Shortly before Shabbat fell on Jan. 27, President Donald Trump signed an executive order that effectively slammed the door on refugees seeking entry to the United States — at least for now.
Shock and dismay had been building in the Jewish community since a draft of the order was leaked days beforehand, and on Jan. 28, those sentiments exploded onto Rabbi Susan Goldberg’s cellphone in the form of concerned messages from her congregants at Wilshire Boulevard Temple.
“When Shabbat ended last night, my phone was blowing up — emails, photos,” she said Jan. 29 as a crowd milled past her at the arrivals gate at Los Angeles International Airport (LAX). “For Jews, there’s a clear line that’s been crossed.”
The airport protest came as a grass-roots reflection of simmering anger in the organized Jewish community. The days before the executive order saw statements from Jewish organizations ranging from the Orthodox Union to the Anti-Defamation League expressing their ire, and in some cases promising to fight the administration.
At LAX, where a number of travelers had been detained because of the order, thousands poured through terminals and onto the curbs the afternoon of Jan. 29. Police cut off traffic through much of the airport and largely gave protesters the run of Tom Bradley International Terminal.
Many protesters were Jews from congregations across the city, and even on signs held aloft by non-Jews, a certain Jewish influence could be detected in references to 1930s Germany and proclamations of “Never again.”
“Our country once made the mistake of shutting its doors to nearly 1,000 refugees on the S.S. St. Louis — people died as a result,” said Rabbi Morley Feinstein of University Synagogue, reached by phone shortly after the order was signed. “We don’t want to see that happen again.”
To be sure, there are plenty of Jews who support the ban or parts of it and others who dispute analogies to the Holocaust. “Analogy to 1930s Jews is recklessly false,” a statement from Morton A. Klein, president of the Zionist Organization of America (ZOA), declared the day before the order was signed.
But some community members who voiced their support for Trump’s order did so at their own peril, including Simon Etehad, a personal injury lawyer in Beverly Hills, who was born in Iran and fled the Islamic Revolution in 1979.
“You have no idea how many friends I lost on Facebook because of my opinion … but I believe that he’s doing a wonderful job,” he said.
“Even if I would have been personally affected by this ban, I would still support it,” he wrote in a follow-up email. “Because I am not willing to endanger the life of a single U.S. citizen so that my family members might have an easier travel experience in the next 90 days!”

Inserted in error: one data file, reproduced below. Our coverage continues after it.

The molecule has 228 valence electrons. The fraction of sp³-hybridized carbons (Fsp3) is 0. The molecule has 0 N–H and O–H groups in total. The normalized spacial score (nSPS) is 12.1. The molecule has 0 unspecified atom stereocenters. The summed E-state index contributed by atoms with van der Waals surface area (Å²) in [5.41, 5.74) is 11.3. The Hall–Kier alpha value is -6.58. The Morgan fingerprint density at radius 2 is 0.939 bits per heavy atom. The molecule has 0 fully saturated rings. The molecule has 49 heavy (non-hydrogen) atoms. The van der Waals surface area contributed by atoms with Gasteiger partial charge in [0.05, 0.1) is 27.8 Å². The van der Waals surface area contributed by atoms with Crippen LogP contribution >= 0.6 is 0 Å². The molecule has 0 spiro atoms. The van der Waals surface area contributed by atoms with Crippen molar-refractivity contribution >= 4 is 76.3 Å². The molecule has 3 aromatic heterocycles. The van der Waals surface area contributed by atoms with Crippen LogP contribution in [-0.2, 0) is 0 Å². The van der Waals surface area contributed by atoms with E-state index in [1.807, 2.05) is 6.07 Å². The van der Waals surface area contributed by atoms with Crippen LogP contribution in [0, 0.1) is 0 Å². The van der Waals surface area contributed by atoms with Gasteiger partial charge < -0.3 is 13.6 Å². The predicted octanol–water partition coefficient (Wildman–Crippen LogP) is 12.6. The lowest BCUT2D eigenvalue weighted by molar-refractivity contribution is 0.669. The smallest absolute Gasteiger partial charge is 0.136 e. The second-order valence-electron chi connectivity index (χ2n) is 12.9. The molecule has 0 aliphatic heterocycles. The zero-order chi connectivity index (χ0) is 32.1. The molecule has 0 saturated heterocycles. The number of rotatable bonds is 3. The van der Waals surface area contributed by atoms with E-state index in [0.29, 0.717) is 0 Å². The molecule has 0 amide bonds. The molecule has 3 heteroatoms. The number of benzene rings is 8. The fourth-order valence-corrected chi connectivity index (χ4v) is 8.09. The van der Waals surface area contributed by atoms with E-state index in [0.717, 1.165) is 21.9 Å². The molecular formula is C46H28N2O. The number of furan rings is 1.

The people who showed up Jan. 29 at LAX didn’t quite see it that way.
“There are a lot of Jews here — a lot,” Goldberg said from the airport, joined by her three children and her husband, who translated as she spoke in sign language, since she’d lost her voice.
‘Let them in!’
As weary travelers emerged to boisterously chanting crowds, Adam and Noah Reich held a sign reading, “Two Jewish brothers standing with our Muslim brothers.” While they spoke with a reporter, a short woman with olive skin, a total stranger, walked up and hugged both of them. That type of thing had been going on all afternoon.
“Maybe like, a dozen so far,” Noah said. “We’ve been here for a couple hours and people just come up to us.”
“The collective power of everyone here is saying, ‘You’re not alone; we’re all here for you,’ ” Adam said. “And I think that’s a powerful thing.”
Emerging from the crowd, Jesse Gabriel, an attorney and executive board member at The Jewish Federation of Greater Los Angeles, put his hand on Noah’s shoulder.
“Kol ha-kavod,” he told the pair, using a Hebrew expression for “Well done!”
Gabriel was one of dozens of attorneys swarming the terminal, many with signs reading “lawyer” and announcing their foreign language proficiencies, hoping to be of help to stranded travelers or those recently released by Immigration and Customs officers.
“When you have individuals whose rights need to be protected, that’s when lawyers need to step in,” Gabriel said.
In fact, there was little work for the attorneys at the terminal, since those detained were stranded elsewhere, in the bowels of LAX, incommunicado. The crowds were chanting, “Let them in!” but lawyers were struggling even to make contact with those stranded.
“Our understanding is that there are a number of people with legal travel documents who are being detained in customs and border patrol, in custody,” said immigration attorney Michael Hagerty.